February 20, 2013
Letters to the Editor: Peace process, Dennis Prager, Ad placement
Israel-Palestinian Peace Talks
Rabbi Marvin Hier blindly toes the Likud, right-wing line (“Palestinian’s Fantasy World,” Feb. 15). I once thought like him — more than 30 years ago, before moving to Israel. Not for one day have we Israelis stopped settling. How does he expect any Palestinian leader to talk to us? Why does Hier help perpetuate a situation that can lead only to war? Netanyahu et al. come to the United States, share their views and inside information, and make millions. Then they return to Israel and do what they want, including verbally pillaging all Palestinian leadership and besmirching the left, like any good Republican does in the States. This must stop. If Rabbi Hier is not part of the solution, he’s part of the problem.
Hasn’t Israel learned by now that there can be no peace with murderers and terrorists (“Needed: A ‘Peace Frame of Mind,’ ” Feb. 15)? Israel should make no peace agreements with the Palestinians, who are Jordanian citizens and belong in Jordan. The West Bank belongs to Israel. I am certain Israel has learned its lesson by now by giving away Gaza to Hamas, and now the Sinai is in the hands of the Muslim Brotherhood. Aren’t these lessons worthwhile?
Mitzvot (performance of the commandments) require intent (“Behavior Matters Most” by Dennis Prager, Feb. 15).
To assert that actions alone, without the prerequisite intent, are all that Judaism is, is to reject the entire concept of “why”: Why was the Torah given? Why are we commanded to perform a mitzvah? And why does intent form the prerequisite of much of life?
Otherwise, we wind up eating matzah brei on Passover just because grandma makes it tasty.
Dennis Prager responds:
I fully agree with Mr. Hoffman. In fact, a major part of my Jewish work has been devoted to explaining the “whys” of Jewish law — from kashrut to, yes, sha’atnez (not wearing linen and wool in the same garment). I never accepted the view that there are Torah commandments whose purpose we cannot understand.
Having said that, even within ritual law, Judaism assumes observance before understanding. Na’aseh v’nishma, the famous words uttered by the Jews at Sinai mean, “We will do, and then we will understand.”
But my column was about human-to-human behavior, not ritual law. And here feelings are usually irrelevant. We don’t care why people seated next to us on the airplane are kind and courteous. We only care that they are.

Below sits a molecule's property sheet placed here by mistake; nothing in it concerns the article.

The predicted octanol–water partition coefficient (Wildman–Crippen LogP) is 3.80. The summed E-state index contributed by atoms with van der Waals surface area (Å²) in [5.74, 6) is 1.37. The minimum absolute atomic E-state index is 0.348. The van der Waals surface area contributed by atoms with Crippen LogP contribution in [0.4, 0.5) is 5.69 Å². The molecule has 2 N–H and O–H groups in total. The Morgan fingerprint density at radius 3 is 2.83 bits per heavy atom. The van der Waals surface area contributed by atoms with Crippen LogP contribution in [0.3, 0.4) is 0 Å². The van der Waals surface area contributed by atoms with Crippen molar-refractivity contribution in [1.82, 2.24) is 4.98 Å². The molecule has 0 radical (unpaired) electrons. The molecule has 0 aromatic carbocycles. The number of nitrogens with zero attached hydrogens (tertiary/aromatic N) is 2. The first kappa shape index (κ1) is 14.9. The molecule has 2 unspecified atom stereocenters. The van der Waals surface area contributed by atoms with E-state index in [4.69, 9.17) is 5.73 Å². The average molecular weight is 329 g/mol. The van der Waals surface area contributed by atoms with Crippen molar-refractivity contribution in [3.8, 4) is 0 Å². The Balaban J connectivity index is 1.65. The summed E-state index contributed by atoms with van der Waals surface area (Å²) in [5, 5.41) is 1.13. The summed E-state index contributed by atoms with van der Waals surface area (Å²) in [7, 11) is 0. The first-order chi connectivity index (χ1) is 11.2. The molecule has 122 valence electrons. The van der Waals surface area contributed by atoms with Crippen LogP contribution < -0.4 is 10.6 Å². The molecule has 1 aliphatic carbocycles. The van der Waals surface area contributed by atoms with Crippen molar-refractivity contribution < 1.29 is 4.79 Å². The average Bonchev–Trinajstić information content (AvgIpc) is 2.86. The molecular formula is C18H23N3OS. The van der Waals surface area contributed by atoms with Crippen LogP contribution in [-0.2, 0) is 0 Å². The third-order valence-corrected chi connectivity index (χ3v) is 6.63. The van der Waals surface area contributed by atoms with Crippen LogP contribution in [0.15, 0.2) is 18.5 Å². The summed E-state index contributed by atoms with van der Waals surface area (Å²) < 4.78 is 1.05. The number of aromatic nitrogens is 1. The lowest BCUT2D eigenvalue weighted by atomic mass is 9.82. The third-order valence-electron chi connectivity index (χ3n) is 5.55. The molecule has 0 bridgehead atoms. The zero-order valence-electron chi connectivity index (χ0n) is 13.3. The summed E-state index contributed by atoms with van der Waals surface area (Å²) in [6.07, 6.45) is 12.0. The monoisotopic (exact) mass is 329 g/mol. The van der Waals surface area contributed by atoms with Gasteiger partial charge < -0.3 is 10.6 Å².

My general rule is: In ritual law, motives matter; elsewhere they do not. So, if a Jew prays hard in shul in order to appear pious, his praying is pointless. But if a Jew gives a hospital millions of dollars so as to get his name on a building, that’s very valuable.
Children Not of the Tribe
I was born a Jew; I didn’t choose to be one (“A Jewish Peace Process” by David Suissa, Feb. 15). About half of my friends have married non-Jewish women and have wonderful wives and families. However, their children are halachically not Jews. Alas, that is the “penalty” for having married out of the tribe. Israel is a very tiny, densely populated country today. The decision of so many [Jewish men] to marry out means they have chosen to cut out their offspring from being part of our tribe. This is not cruelty on the part of the rabbis. This is a necessity if we are to have the moral high ground to say that Israel is the Jewish homeland and not a place for imposters.
Families of Special-Needs Youth
Thank you to the Jewish Journal for keeping the Jewish community aware of the issue of Jewish special-needs families (“Neal’s Prayer” by Rob Eshman, Feb. 8).
In 1999, a support group for parents of children with special needs was started at Sinai Temple, co-sponsored by University Synagogue. Two people showed up. The next day, Sinai Temple planned to cancel the group. Devoted parents kept the group alive over four years. It created the Zimmer Museum day (held this year on Feb. 18) and was the impetus for Elaine Hall’s The Miracle Project as well as other programs for the special-needs community. For Inclusion Awareness Month, Sinai Temple, through its partnership with Vista del Mar, brought “Autism: The Musical” to be screened; more than 70 people attended. Through the Sinai/Vista partnership, Sinai Temple now has a bar/bat mitzvah preparatory religious school program for children with special needs (Beit Bracha) featuring Vista del Mar’s Nes Gadol program.
We have come a long way. Let’s keep moving forward.
Unfortunate Ad Placement
I was sickened to see an ad for a new movie called “Hitler’s Children” right under the Torah Portion column in the Journal (Feb. 15). If you had to run this ad, couldn’t you have put it in a less sacred place, like the arts section?